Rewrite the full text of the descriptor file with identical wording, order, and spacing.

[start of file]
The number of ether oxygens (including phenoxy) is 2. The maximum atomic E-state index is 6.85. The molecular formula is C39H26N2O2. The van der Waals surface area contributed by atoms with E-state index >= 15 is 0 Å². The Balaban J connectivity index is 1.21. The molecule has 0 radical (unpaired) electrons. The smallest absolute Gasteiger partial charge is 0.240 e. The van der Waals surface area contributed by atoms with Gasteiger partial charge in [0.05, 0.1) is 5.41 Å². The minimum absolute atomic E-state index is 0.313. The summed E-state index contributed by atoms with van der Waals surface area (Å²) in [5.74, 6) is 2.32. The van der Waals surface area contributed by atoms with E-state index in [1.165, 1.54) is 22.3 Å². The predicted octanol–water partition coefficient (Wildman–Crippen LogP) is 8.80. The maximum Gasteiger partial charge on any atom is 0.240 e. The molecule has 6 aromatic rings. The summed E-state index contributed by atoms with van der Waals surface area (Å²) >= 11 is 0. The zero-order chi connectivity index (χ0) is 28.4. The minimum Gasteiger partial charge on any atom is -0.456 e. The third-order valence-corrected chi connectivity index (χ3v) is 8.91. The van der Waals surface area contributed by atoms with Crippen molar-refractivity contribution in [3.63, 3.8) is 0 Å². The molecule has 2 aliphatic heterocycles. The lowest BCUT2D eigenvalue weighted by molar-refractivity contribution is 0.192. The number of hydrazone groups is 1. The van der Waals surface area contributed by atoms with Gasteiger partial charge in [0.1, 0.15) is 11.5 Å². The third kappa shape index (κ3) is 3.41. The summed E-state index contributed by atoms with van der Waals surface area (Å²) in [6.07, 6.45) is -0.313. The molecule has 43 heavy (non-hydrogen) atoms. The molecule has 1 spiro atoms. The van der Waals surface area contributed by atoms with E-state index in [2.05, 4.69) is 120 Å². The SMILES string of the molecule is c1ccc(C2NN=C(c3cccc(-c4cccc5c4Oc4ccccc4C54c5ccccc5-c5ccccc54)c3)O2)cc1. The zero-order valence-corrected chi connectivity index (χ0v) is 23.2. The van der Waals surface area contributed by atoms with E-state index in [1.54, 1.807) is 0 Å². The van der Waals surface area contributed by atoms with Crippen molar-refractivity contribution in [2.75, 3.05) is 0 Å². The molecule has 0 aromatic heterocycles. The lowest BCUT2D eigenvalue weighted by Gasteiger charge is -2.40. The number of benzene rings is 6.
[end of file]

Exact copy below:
The number of ether oxygens (including phenoxy) is 2. The maximum atomic E-state index is 6.85. The molecular formula is C39H26N2O2. The van der Waals surface area contributed by atoms with E-state index >= 15 is 0 Å². The Balaban J connectivity index is 1.21. The molecule has 0 radical (unpaired) electrons. The smallest absolute Gasteiger partial charge is 0.240 e. The van der Waals surface area contributed by atoms with Gasteiger partial charge in [0.05, 0.1) is 5.41 Å². The minimum absolute atomic E-state index is 0.313. The summed E-state index contributed by atoms with van der Waals surface area (Å²) in [5.74, 6) is 2.32. The van der Waals surface area contributed by atoms with E-state index in [1.165, 1.54) is 22.3 Å². The predicted octanol–water partition coefficient (Wildman–Crippen LogP) is 8.80. The maximum Gasteiger partial charge on any atom is 0.240 e. The molecule has 6 aromatic rings. The summed E-state index contributed by atoms with van der Waals surface area (Å²) >= 11 is 0. The zero-order chi connectivity index (χ0) is 28.4. The minimum Gasteiger partial charge on any atom is -0.456 e. The third-order valence-corrected chi connectivity index (χ3v) is 8.91. The van der Waals surface area contributed by atoms with Crippen molar-refractivity contribution in [3.63, 3.8) is 0 Å². The molecule has 2 aliphatic heterocycles. The lowest BCUT2D eigenvalue weighted by molar-refractivity contribution is 0.192. The number of hydrazone groups is 1. The van der Waals surface area contributed by atoms with Gasteiger partial charge in [0.1, 0.15) is 11.5 Å². The third kappa shape index (κ3) is 3.41. The summed E-state index contributed by atoms with van der Waals surface area (Å²) in [6.07, 6.45) is -0.313. The molecule has 43 heavy (non-hydrogen) atoms. The molecule has 1 spiro atoms. The van der Waals surface area contributed by atoms with E-state index in [2.05, 4.69) is 120 Å². The SMILES string of the molecule is c1ccc(C2NN=C(c3cccc(-c4cccc5c4Oc4ccccc4C54c5ccccc5-c5ccccc54)c3)O2)cc1. The zero-order valence-corrected chi connectivity index (χ0v) is 23.2. The van der Waals surface area contributed by atoms with E-state index in [1.54, 1.807) is 0 Å². The van der Waals surface area contributed by atoms with Crippen molar-refractivity contribution in [2.75, 3.05) is 0 Å². The molecule has 0 aromatic heterocycles. The lowest BCUT2D eigenvalue weighted by Gasteiger charge is -2.40. The number of benzene rings is 6.